Composite materials that are wound and glued in layers tend to disintegrate quickly, first into small-diameter filaments that entangle and slow each other, and then into red-hot powder; a cast metal flywheel throws off large chunks of high-speed shrapnel. For a cast metal flywheel, the failure limit is the binding strength of the grain boundaries of the polycrystalline molded metal.

Aluminum in particular suffers from fatigue and can develop microfractures from repeated low-energy stretching.

Angular forces may cause portions of a metal flywheel to bend outward and begin dragging on the outer containment vessel, or to separate completely and bounce randomly around the interior. The rest of the flywheel is now severely unbalanced, which may lead to rapid bearing failure from vibration, and sudden shock fracturing of large segments of the flywheel.

Traditional flywheel systems require strong containment vessels as a safety precaution, which increases the total mass of the device. The energy release from failure can be dampened with a gelatinous or encapsulated liquid inner housing lining, which will boil and absorb the energy of destruction. Still, many customers of large-scale flywheel energy-storage systems prefer to have them embedded in the ground to halt any material that might escape the containment vessel.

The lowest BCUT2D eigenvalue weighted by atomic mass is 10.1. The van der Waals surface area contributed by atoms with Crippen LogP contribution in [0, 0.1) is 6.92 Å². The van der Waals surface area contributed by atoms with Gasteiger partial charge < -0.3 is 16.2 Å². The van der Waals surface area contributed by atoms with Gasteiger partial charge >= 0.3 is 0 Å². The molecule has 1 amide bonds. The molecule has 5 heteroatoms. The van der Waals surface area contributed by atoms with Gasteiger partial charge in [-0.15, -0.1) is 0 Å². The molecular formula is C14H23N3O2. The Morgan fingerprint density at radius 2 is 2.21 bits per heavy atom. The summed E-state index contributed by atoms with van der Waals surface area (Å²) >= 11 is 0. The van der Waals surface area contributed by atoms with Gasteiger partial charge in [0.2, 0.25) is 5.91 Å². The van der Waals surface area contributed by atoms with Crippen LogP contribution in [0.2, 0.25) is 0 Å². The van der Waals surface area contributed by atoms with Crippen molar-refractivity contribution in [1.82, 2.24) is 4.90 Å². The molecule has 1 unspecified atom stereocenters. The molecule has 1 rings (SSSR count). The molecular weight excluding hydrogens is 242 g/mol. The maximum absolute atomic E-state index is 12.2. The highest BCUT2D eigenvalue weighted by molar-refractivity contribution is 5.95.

This change in orientation is resisted by the gyroscopic forces exerted by the flywheel's angular momentum, thus exerting a force against the mechanical bearings. This force increases friction. This can be avoided by aligning the flywheel's axis of rotation parallel to that of the earth's axis of rotation. When used in vehicles, flywheels also act as gyroscopes , since their angular momentum is typically of a similar order of magnitude as the forces acting on the moving vehicle.

This property may be detrimental to the vehicle's handling characteristics while turning or driving on rough ground; driving onto the side of a sloped embankment may cause wheels to partially lift off the ground as the flywheel opposes sideways tilting forces. On the other hand, this property could be utilized to keep the car balanced so as to keep it from rolling over during sharp turns. When a flywheel is used entirely for its effects on the attitude of a vehicle, rather than for energy storage, it is called a reaction wheel or a control moment gyroscope.